The Centre for Gender Advocacy announced Wednesday that they will be challenging the Quebec Civil Code in Quebec’s Superior Court. Article 71 of the Code stipulates that a trans* person must be over the age of 18, a Canadian citizen, and have undergone a sex reassignment surgery in order to change their gender on official government identification. The Centre is calling for these three stipulations to be abolished.
“The Quebec Civil Code attaches sexual organs to gender, which in turn attaches certain stereotypes,” said Marc-Antoine Cloutier, executive director of the legal clinic Juripop, in French.
“These laws cause deaths, we should not forget that. When you impose a law like this, you force trans* people to out themselves to everyone.”
The Centre asserts that the law is discriminatory against trans* people. According to Gabrielle Bouchard, Peer Support and Trans* Advocacy Coordinator at the Centre, the law sends the wrong message to trans* youth.
“It asks young people to live out their adolescence at school with a gender dichotomy and legal identity, [only] in order to reach the age of 18 and get a sex change,” said Bouchard. “Currently the rate of suicide among trans* people is 40 per cent, and this is largely due to the fact that they cannot live their lives like everybody else.”
The Centre also challenges the law’s enforcement of sex reassignment surgery in order to change one’s gender on legal documents.
“When we talk to young trans* people, we promise them that when they reach the age of 18, if you want to stop being discriminated against, you have to have a sex change,” said Bouchard, “We are talking about mandatory sex changes. These include a complete hysterectomy or vaginoplasty. Right now they don’t have a choice.”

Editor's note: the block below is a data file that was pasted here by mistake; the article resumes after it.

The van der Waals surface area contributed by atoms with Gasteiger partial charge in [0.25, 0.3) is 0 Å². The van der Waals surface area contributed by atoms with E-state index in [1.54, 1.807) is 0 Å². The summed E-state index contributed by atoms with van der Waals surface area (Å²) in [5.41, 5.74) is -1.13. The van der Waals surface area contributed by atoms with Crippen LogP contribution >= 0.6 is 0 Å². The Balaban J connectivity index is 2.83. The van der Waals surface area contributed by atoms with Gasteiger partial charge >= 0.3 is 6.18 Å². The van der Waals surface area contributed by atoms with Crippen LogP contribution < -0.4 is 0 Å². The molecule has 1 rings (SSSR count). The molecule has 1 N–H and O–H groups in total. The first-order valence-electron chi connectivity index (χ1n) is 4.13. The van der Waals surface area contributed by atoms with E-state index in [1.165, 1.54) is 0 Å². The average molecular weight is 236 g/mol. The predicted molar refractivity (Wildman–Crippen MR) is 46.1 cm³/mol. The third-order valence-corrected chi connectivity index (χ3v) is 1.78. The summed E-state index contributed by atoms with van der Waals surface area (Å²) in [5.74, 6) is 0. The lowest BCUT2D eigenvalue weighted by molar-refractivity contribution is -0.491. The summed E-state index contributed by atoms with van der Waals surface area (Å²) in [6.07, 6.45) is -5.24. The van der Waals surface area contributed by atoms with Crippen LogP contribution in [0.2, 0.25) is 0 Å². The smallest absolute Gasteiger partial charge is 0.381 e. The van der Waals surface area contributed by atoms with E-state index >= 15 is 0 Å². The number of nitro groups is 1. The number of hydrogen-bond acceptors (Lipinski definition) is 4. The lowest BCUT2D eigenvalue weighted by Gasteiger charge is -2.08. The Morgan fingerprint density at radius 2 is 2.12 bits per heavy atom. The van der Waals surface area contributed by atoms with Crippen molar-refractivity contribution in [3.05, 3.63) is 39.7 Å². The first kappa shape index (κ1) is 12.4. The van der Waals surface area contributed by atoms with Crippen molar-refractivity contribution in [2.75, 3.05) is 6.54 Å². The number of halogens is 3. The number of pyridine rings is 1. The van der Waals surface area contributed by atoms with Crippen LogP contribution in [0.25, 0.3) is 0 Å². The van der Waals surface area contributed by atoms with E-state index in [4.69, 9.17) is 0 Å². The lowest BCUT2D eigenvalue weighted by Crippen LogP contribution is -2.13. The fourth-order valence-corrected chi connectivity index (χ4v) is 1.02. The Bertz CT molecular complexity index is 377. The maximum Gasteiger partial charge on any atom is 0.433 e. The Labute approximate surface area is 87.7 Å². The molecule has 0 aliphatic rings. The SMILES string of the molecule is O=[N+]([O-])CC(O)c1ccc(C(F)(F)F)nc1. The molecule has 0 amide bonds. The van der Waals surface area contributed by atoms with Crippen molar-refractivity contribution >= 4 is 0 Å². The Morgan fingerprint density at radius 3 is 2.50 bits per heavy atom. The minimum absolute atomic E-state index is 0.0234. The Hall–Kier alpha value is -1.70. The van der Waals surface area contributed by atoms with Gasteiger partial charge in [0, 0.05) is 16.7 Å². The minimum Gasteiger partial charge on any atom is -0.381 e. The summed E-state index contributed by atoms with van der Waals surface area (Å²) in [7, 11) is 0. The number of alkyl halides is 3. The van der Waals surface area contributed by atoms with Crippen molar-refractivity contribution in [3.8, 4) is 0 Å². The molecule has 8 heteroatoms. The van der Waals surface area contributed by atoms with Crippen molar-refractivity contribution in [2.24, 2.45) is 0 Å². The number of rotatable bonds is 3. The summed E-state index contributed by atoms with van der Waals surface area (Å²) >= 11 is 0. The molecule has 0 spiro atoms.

Bouchard explained that both these surgical procedures lead to sterilization. “Right now we don’t talk about the people who refuse to go under the knife to biologically alter their bodies. They only exist in the background.”
According to Bouchard, the decision to take this issue to courts is a preliminary step to making Canada a safer place for trans* people. “Our society is gendered and there is no way on earth that [we] will change that. […] We have to work within a binary society, where there is either male or female,” Bouchard said. “What we’re hoping to achieve with this is at least giving somebody the possibility to choose which one they’re more comfortable with or the least uncomfortable with.”
The Centre initially filed a complaint with the Quebec Commission of Human Rights and Youth Rights in August of this year. According to Bouchard, the Commission confirmed that the current law is discriminatory. However, the Commission was unable to take the case without a clear victim.
“We’re taking it to court [because] the process of modifying the law has been dragging on forever. If the [members of Quebec’s National Assembly] cannot come to a conclusion on this, then we have to use the tools that have been known throughout the years to be working,” said Bouchard.
“We are talking about mandatory sex changes. These include a complete hysterectomy or vaginoplasty.”
“Today we have in our hands all the elements in order to pursue a judicial case which will happen in the coming weeks,” Cloutier added. “Because we cannot accept the discrimination of these people, they have to integrate and live peacefully in society the way they are.”
On November 25 and 26, Quebec’s National Assembly will debate potentially striking down some of the articles. Even if they make changes to some parts of Article 71, Bouchard stated that the Centre would still go ahead with its legal challenge to the other parts as well.
“The Minister of Justice knows the law is discriminatory,” said Cloutier. “If the Minister of Justice does not take responsibility for this case next week then that will cause a great delay.”
“These laws cause deaths, we should not forget that,” he added. “When you impose a law like this, you force trans* people to out themselves to everyone.”
With files from Ralph Haddad.